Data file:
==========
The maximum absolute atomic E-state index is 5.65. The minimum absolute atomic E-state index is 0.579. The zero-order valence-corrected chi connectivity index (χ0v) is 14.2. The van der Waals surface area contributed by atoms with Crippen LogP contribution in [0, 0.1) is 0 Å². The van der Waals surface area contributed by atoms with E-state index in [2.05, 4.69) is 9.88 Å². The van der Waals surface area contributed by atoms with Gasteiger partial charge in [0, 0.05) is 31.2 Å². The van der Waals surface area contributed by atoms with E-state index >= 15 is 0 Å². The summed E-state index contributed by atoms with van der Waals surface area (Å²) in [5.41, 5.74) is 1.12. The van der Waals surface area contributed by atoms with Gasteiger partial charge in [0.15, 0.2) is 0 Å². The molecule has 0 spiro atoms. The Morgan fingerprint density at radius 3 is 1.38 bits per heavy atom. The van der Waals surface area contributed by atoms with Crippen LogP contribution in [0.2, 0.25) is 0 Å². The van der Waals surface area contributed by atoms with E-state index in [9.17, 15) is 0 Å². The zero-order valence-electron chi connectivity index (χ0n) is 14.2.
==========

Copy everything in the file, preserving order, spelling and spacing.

The maximum absolute atomic E-state index is 5.65. The minimum absolute atomic E-state index is 0.579. The zero-order valence-corrected chi connectivity index (χ0v) is 14.2. The van der Waals surface area contributed by atoms with Crippen LogP contribution in [0, 0.1) is 0 Å². The van der Waals surface area contributed by atoms with E-state index in [2.05, 4.69) is 9.88 Å². The van der Waals surface area contributed by atoms with Gasteiger partial charge in [0, 0.05) is 31.2 Å². The van der Waals surface area contributed by atoms with E-state index >= 15 is 0 Å². The summed E-state index contributed by atoms with van der Waals surface area (Å²) in [5.41, 5.74) is 1.12. The van der Waals surface area contributed by atoms with Gasteiger partial charge in [0.15, 0.2) is 0 Å². The molecule has 0 spiro atoms. The Morgan fingerprint density at radius 3 is 1.38 bits per heavy atom. The van der Waals surface area contributed by atoms with Crippen LogP contribution in [0.2, 0.25) is 0 Å². The van der Waals surface area contributed by atoms with E-state index in [9.17, 15) is 0 Å². The zero-order valence-electron chi connectivity index (χ0n) is 14.2.